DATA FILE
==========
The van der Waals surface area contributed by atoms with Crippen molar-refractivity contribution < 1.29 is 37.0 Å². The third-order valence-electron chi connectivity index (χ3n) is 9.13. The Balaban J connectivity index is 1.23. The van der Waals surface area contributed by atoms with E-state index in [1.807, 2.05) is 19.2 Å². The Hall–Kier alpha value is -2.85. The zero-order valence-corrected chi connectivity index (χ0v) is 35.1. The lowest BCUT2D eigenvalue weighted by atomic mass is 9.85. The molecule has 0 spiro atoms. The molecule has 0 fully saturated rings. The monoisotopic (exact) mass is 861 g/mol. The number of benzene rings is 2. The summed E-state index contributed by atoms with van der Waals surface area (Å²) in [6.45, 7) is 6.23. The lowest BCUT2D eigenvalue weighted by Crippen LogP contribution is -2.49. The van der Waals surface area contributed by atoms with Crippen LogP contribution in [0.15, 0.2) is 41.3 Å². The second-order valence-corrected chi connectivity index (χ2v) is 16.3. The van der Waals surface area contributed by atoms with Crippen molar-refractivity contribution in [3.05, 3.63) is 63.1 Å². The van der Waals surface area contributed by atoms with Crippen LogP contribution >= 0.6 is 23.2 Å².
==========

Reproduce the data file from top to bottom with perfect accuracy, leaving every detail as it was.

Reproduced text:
The van der Waals surface area contributed by atoms with Crippen molar-refractivity contribution < 1.29 is 37.0 Å². The third-order valence-electron chi connectivity index (χ3n) is 9.13. The Balaban J connectivity index is 1.23. The van der Waals surface area contributed by atoms with E-state index in [1.807, 2.05) is 19.2 Å². The Hall–Kier alpha value is -2.85. The zero-order valence-corrected chi connectivity index (χ0v) is 35.1. The lowest BCUT2D eigenvalue weighted by atomic mass is 9.85. The molecule has 0 spiro atoms. The molecule has 0 fully saturated rings. The monoisotopic (exact) mass is 861 g/mol. The number of benzene rings is 2. The summed E-state index contributed by atoms with van der Waals surface area (Å²) in [6.45, 7) is 6.23. The lowest BCUT2D eigenvalue weighted by Crippen LogP contribution is -2.49. The van der Waals surface area contributed by atoms with Crippen LogP contribution in [0.15, 0.2) is 41.3 Å². The second-order valence-corrected chi connectivity index (χ2v) is 16.3. The van der Waals surface area contributed by atoms with Crippen molar-refractivity contribution in [3.05, 3.63) is 63.1 Å². The van der Waals surface area contributed by atoms with Crippen LogP contribution >= 0.6 is 23.2 Å².